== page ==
May 8, 2023 | Policy Brief

Erdogan Threatens to Discard Election Results

May 8, 2023 | Policy Brief

Erdogan Threatens to Discard Election Results

With elections just six days away and the polls showing a neck-and-neck race between President Recep Tayyip Erdogan and his main challenger, Kemal Kilicdaroglu, Erdogan is threatening to block a transition if his opponent prevails, claiming falsely that Kurdish terrorists support Kilicdaroglu. Erdogan has become increasingly corrupt and autocratic over the course of his 20 years in power, so there is substantial risk that he will ignore the will of the people if they do not re-elect him.

Erdogan maintained a noticeable lead over Kilicdaroglu for most of the campaign, but the gap has narrowed in the final days before the election. This may reflect signs of Erdogan’s failing health, which forced him off the campaign trail for two days in late April. More likely, the cause is Turkey’s economy, which suffers from high levels of inflation, and a frustrated public that appears increasingly receptive to Kilicdaroglu’s promises. The challenger’s campaign has seemingly energized voters, a trend clearly visible in campaign rallies and social media messaging.

The elections will also determine the composition of the country’s parliament. At present, polls suggest Erdogan’s Justice and Development Party (AKP) will likely gain a plurality of seats, enabling it to block Kilicdaroglu’s proposed return to parliamentary democracy and rejection of the presidential system Erdogan established in 2017. Reinstating the parliamentary system — one of Kilicdaroglu’s major promises — would require an amendment to the constitution, which demands a two-thirds majority.

One week ago, Erdogan accused Kilicdaroglu of secretly negotiating with the Kurdistan Workers Party (PKK), which both Ankara and Washington consider a terrorist group. “My nation will not hand over this country to someone who becomes president with the support of Kandil,” Erdogan said at a rally last Monday, referring to the location of the PKK headquarters. Erdogan’s accusations are groundless.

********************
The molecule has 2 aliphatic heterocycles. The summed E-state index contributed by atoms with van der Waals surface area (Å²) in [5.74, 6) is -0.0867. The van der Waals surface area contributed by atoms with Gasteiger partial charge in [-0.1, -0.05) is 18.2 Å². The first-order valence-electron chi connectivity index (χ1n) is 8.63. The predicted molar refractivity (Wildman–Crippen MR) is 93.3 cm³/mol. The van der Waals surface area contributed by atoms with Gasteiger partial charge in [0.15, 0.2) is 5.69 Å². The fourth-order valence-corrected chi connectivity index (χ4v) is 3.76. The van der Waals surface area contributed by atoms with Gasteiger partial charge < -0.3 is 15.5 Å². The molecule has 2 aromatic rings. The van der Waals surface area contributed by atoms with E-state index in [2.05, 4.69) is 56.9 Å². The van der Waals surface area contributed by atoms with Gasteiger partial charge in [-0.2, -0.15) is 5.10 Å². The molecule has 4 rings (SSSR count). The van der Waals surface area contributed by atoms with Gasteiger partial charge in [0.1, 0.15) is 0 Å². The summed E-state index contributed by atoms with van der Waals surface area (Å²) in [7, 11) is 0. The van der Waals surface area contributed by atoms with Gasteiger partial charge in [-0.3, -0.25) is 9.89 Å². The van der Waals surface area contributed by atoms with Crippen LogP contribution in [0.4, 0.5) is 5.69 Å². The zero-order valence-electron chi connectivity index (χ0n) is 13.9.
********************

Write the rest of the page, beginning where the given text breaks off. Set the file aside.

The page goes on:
Erdogan has previously sought to discard unfavorable election results. In 2019, he did not recognize the outcome of the Istanbul mayoral race and forced the city to re-run the elections, yet the AKP still lost. The independence of the Supreme Election Council (YSK), which will determine the winners and losers of the May 14 elections, is also in question. The YSK approved Erdogan’s unconstitutional bid for a third term and has ignored the requirement that candidates have a university degree.

Erdogan’s interior minister, Suleyman Soylu, has been more explicit in his efforts to delegitimize the election. “May 14 is a political coup attempt. It’s very clear that the West is part of this coup. They [the West and its allies in Turkey] want to leave Turkey powerless and take over the country,” he recently stated.

The United States has expressed support for Turkey’s democratic process while seeking to remain on the sidelines of the presidential contest. Yet the White House should prepare to confront Erdogan if he rigs the election, refuses to accept the results, or uses violence to suppress pro-democracy protests. Washington and other NATO member states should form a unified front prepared to assert maximum diplomatic pressure to prevent violence and defend the democratic process.

The United States should also be prepared to share with Turkey — both its government and the opposition — any information it has pertaining to election security, including evidence of foreign interference, possibly from Russia. Washington should also pay close attention to reports from independent election monitors and be wary of premature announcements of the elections’ results.

U.S.-Turkish relations have suffered greatly under Erdogan, in no small part because of his authoritarian behavior. Ensuring the integrity of Turkey’s democratic process is the best hope for reconciliation.

Sinan Ciddi is a non-resident senior fellow at the Foundation for Defense of Democracies (FDD), where he contributes to FDD’s Turkey Program. For more analysis from Sinan and the Turkey Program, please subscribe HERE. Follow Sinan on Twitter @SinanCiddi. Follow FDD on Twitter @FDD. FDD is a Washington, DC-based, nonpartisan research institute focused on national security and foreign policy.


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